21Boardworks AS Biology Cell Structure Bacterial capsulesBoardworks AS BiologyCell StructureMany pathogenic bacteria are surrounded by a mucous-like protective layer called a capsule.capsulecell wallThe capsule protects bacteria from viruses, or attack from a host organism’s immune system, by hiding antigens on the cell surface.Teacher notesBacteria surrounded by a capsule include Haemophilus influenzae B, Streptococcus pneumoniae and Salmonella typhi.The polysaccharides in bacterial capsules are often used in conjugated vaccines.The capsule is usually composed of polysaccharides, and also contains water to protect against desiccation (drying out).
22Boardworks AS Biology Cell Structure Flagella and piliBoardworks AS BiologyCell StructureSome prokaryotic cells feature one or more flagella. These are long helical tubes extending out of the cell wall, which rotate to provide locomotion.Flagella are powered by protein motors and can propel bacteria at a rate of more than 50 lengths per second.Photo credit: David Gregory & Debbie Marshall, Wellcome ImagesElectron micrograph of Escherichia coli, computer-coloured red. Close-up showing pili (shorter, thinner) and flagella (longer, thicker).Teacher notesThe flagella of bacteria and archaea are superficially similar, but are thought to have evolved separately for similar functions.Many bacteria also feature pili. These are hollow protein structures used during bacterial conjugation – the transfer of genetic material from one bacterium to another.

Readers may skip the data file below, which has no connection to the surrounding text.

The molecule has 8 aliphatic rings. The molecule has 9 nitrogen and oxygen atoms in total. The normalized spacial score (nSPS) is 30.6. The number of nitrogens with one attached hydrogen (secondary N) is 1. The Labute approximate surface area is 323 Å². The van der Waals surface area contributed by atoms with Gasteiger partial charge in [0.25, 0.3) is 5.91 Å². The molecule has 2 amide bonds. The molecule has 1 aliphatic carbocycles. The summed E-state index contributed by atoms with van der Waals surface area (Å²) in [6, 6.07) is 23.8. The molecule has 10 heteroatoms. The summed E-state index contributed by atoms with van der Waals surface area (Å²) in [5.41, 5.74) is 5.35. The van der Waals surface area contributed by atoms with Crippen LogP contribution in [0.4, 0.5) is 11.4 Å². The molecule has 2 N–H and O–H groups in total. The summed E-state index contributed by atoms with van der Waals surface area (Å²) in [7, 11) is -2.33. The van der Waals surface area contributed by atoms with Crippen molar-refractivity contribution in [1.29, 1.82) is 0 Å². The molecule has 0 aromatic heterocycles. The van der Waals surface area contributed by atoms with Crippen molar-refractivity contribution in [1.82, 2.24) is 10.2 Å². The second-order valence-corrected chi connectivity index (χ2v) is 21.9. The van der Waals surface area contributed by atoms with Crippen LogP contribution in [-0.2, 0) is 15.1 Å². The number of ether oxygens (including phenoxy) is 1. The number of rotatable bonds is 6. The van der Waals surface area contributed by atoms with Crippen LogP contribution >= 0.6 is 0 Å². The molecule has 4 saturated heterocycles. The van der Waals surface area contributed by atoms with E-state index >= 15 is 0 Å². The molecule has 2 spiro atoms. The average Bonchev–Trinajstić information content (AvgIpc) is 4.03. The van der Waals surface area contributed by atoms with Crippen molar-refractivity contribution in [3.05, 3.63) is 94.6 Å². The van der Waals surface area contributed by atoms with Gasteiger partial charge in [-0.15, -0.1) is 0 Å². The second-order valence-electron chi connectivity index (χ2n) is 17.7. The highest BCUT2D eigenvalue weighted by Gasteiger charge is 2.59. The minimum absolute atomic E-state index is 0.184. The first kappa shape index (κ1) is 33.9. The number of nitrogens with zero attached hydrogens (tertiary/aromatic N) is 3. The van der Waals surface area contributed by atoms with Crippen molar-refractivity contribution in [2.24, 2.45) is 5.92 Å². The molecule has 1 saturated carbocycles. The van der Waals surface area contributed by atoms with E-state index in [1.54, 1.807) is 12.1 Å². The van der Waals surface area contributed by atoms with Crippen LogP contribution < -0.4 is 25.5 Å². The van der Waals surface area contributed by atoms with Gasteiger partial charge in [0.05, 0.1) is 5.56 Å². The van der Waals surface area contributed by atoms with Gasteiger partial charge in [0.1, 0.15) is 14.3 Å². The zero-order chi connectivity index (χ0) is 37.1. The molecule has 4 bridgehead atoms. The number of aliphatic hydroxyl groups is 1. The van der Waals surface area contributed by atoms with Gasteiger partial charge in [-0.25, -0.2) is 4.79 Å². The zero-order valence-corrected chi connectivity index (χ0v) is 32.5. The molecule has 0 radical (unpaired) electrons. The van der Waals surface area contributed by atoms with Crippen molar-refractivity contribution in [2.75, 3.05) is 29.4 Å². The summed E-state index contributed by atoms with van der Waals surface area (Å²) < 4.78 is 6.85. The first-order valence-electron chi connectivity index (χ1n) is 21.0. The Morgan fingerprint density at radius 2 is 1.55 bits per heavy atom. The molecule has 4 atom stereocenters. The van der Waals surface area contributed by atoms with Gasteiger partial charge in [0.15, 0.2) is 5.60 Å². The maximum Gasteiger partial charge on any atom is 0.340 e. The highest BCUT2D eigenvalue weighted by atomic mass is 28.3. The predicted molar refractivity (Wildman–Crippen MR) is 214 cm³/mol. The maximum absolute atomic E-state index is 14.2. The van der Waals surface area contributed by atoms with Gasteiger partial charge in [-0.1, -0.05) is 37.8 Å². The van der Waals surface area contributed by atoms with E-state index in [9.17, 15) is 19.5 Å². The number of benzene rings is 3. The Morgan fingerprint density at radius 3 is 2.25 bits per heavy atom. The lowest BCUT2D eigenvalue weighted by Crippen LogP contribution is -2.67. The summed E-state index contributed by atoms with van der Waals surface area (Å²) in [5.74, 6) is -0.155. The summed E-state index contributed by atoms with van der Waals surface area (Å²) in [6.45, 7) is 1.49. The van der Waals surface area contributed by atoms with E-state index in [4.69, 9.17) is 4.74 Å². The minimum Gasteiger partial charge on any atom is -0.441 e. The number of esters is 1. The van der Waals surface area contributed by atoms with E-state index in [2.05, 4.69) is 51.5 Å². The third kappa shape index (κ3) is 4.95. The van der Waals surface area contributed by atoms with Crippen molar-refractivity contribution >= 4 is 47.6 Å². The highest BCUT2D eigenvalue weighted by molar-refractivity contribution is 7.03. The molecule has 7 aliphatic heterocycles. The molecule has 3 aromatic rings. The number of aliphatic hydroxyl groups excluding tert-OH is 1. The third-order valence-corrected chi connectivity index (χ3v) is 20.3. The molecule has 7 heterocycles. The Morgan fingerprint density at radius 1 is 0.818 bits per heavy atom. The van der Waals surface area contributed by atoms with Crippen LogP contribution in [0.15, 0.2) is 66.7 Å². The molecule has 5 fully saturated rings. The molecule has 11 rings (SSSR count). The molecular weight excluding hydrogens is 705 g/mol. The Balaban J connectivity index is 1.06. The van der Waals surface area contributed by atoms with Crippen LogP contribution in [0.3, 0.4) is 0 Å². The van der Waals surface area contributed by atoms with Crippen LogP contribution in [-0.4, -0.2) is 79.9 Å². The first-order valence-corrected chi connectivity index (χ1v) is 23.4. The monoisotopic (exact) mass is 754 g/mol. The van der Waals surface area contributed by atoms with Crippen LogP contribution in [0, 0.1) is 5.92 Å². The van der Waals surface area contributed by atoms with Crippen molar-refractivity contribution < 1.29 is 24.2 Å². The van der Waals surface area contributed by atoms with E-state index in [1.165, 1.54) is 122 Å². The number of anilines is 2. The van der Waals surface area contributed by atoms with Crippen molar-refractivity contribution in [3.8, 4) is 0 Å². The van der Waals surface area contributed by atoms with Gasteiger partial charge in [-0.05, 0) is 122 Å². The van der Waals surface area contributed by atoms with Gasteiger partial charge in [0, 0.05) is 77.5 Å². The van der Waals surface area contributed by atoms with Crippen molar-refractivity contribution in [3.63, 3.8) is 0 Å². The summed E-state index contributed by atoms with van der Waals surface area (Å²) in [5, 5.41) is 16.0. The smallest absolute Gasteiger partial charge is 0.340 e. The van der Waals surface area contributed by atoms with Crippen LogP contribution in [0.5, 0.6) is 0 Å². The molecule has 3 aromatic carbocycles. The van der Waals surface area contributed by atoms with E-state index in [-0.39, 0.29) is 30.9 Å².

23Boardworks AS Biology Cell Structure PlasmidsBoardworks AS BiologyCell StructureBacterial cells often contain several plasmids – small continuous loops of DNA.Plasmids are replicated independently of a bacterium’s genophore (e.g. during bacterial conjugation), and may confer an advantage, such as antibiotic resistance.pilus draws bacteria togetherreplication of plasmidPlasmids are commonly used in genetic engineering to make copies of genes or large quantities of proteins or hormones.
24Structure of a bacterium Boardworks AS BiologyCell Structure
25Boardworks AS Biology Cell Structure Teacher notesIn ‘Slide Show’ mode, click the name of a section to jump straight to that slide.
26Boardworks AS Biology Cell Structure How small is a cell?Boardworks AS BiologyCell StructureTeacher notesNote that the slider uses a logarithmic scale.
27Boardworks AS Biology Cell Structure Light microscopesBoardworks AS BiologyCell StructureLight (or optical) microscopes use lenses to project a magnified image of an object onto the eye.Magnification is a measure of how many times bigger the image is than the object:size of imageactual size of the objectmagnification =Light microscopes are limited to a magnification of 1500× by their resolving power (resolution). This is a measure of their ability to distinguish between two separate points. A light microscope cannot resolve two points that are closer than half a wavelength of visible light (250 nm).